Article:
I hate it when my boys tell me they don't know what to do.
There is always something to do.
I don't really give them a lot of direct help in this area, because I strongly believe they need to figure it out for themselves. One of the best gifts I can give them is to learn how to entertain themselves. And I do mean without the help of any electronic devices.
I'm so old fashioned.
So last week when William found the yarn in the craft closet and asked me to cut him a "supa dupa" long piece, I agreed and wondered what magic he and James would come up with.
They made a crane.Tie it at the top.
Adjust it at the bottom.
And haul up all sorts of things. Like Lilly's stroller.
Lilly, meanwhile, has her own version of entertaining herself.
She takes all the dishes out of their cupboard and sets them up on the booth in the kitchen.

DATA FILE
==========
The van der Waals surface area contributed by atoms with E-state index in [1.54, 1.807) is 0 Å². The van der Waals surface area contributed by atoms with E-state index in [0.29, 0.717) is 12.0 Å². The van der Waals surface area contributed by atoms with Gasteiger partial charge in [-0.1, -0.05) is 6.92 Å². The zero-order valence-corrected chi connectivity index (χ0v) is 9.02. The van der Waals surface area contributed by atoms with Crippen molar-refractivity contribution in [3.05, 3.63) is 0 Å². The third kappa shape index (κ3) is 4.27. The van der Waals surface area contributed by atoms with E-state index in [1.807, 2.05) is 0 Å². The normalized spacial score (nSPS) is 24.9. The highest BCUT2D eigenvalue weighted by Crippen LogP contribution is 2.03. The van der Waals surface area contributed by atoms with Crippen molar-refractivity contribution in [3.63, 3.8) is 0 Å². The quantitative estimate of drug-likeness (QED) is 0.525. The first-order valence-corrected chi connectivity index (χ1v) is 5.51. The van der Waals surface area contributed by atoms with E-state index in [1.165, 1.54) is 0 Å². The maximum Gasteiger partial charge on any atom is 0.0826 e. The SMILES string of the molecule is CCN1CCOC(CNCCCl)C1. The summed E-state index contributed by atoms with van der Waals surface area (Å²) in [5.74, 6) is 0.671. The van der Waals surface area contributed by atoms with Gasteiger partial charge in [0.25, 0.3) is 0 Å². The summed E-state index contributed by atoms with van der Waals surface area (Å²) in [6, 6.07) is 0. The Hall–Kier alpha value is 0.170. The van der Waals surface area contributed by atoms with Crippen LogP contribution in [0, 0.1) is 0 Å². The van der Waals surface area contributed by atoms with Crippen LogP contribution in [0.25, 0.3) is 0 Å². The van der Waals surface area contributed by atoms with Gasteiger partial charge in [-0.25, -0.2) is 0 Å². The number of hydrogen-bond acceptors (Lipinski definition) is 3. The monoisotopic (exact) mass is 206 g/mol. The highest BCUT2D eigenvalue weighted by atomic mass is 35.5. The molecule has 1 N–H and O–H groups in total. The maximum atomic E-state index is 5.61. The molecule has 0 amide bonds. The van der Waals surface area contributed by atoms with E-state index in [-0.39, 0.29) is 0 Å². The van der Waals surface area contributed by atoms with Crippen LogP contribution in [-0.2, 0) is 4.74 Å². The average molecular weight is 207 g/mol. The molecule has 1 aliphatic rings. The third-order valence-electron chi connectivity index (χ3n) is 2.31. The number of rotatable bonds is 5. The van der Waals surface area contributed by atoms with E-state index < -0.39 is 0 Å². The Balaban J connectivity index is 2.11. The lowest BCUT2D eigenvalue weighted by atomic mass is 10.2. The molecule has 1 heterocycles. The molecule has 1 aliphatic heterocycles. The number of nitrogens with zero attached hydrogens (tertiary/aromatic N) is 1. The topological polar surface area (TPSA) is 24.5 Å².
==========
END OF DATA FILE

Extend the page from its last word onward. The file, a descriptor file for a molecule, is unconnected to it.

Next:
On the stove, of course. Because I'm old fashioned.
I have mentioned before that we are following a lot of the educational philosophies set forth by Charlotte Mason, an English educator who lived in the late 1800s and early 1900s. One of her guiding principles was allowing children lots and lots of time to discover their own passions. When we fill their hours with entertainment, they loose the chance to discover for themselves what moves them.
I have found this to be so very, wonderfully true. I am always surprised by the games, inventions, costumes and pretending my kids come up with. Most are things I would never have thought up myself if I had figured out something for them to do.
It is incredibly fun to watch their minds at work.
"But organized games are not play in the sense we have in view. Boys and girls must have time to invent episodes, carry on adventures, live heroic lives, lay sieges and carry forts, even if the fortress be an old armchair; and in these affairs the elders must neither meddle nor make."